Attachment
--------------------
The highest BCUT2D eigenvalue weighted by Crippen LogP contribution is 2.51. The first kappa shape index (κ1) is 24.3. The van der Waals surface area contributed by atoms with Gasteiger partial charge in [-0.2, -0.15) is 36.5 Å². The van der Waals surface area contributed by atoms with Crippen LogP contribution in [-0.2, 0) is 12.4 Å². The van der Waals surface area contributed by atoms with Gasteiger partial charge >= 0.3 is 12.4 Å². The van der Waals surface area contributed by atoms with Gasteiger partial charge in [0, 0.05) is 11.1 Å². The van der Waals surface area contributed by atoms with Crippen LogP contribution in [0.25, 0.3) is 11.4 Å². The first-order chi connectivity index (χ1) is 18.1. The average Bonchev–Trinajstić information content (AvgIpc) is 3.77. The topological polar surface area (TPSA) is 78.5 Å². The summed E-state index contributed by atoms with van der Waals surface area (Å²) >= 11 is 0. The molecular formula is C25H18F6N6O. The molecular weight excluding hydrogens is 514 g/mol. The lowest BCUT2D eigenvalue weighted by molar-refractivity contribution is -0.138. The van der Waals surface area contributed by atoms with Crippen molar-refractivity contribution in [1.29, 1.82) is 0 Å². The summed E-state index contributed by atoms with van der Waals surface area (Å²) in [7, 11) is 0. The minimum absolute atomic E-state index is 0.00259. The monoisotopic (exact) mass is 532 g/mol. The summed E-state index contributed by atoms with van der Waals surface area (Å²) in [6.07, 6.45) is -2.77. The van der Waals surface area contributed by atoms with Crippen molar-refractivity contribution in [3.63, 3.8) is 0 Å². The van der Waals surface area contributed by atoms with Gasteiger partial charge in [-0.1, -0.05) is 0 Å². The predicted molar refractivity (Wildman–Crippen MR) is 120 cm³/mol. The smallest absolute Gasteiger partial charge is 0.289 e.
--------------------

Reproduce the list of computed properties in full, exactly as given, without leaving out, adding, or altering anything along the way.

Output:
The highest BCUT2D eigenvalue weighted by Crippen LogP contribution is 2.51. The first kappa shape index (κ1) is 24.3. The van der Waals surface area contributed by atoms with Gasteiger partial charge in [-0.2, -0.15) is 36.5 Å². The van der Waals surface area contributed by atoms with Crippen LogP contribution in [-0.2, 0) is 12.4 Å². The van der Waals surface area contributed by atoms with Gasteiger partial charge >= 0.3 is 12.4 Å². The van der Waals surface area contributed by atoms with Gasteiger partial charge in [0, 0.05) is 11.1 Å². The van der Waals surface area contributed by atoms with Crippen LogP contribution in [0.25, 0.3) is 11.4 Å². The first-order chi connectivity index (χ1) is 18.1. The average Bonchev–Trinajstić information content (AvgIpc) is 3.77. The topological polar surface area (TPSA) is 78.5 Å². The summed E-state index contributed by atoms with van der Waals surface area (Å²) >= 11 is 0. The molecular formula is C25H18F6N6O. The molecular weight excluding hydrogens is 514 g/mol. The lowest BCUT2D eigenvalue weighted by molar-refractivity contribution is -0.138. The van der Waals surface area contributed by atoms with Crippen molar-refractivity contribution in [1.29, 1.82) is 0 Å². The summed E-state index contributed by atoms with van der Waals surface area (Å²) in [7, 11) is 0. The minimum absolute atomic E-state index is 0.00259. The monoisotopic (exact) mass is 532 g/mol. The summed E-state index contributed by atoms with van der Waals surface area (Å²) in [6.07, 6.45) is -2.77. The van der Waals surface area contributed by atoms with Crippen molar-refractivity contribution in [3.63, 3.8) is 0 Å². The van der Waals surface area contributed by atoms with Gasteiger partial charge in [-0.1, -0.05) is 0 Å². The predicted molar refractivity (Wildman–Crippen MR) is 120 cm³/mol. The smallest absolute Gasteiger partial charge is 0.289 e.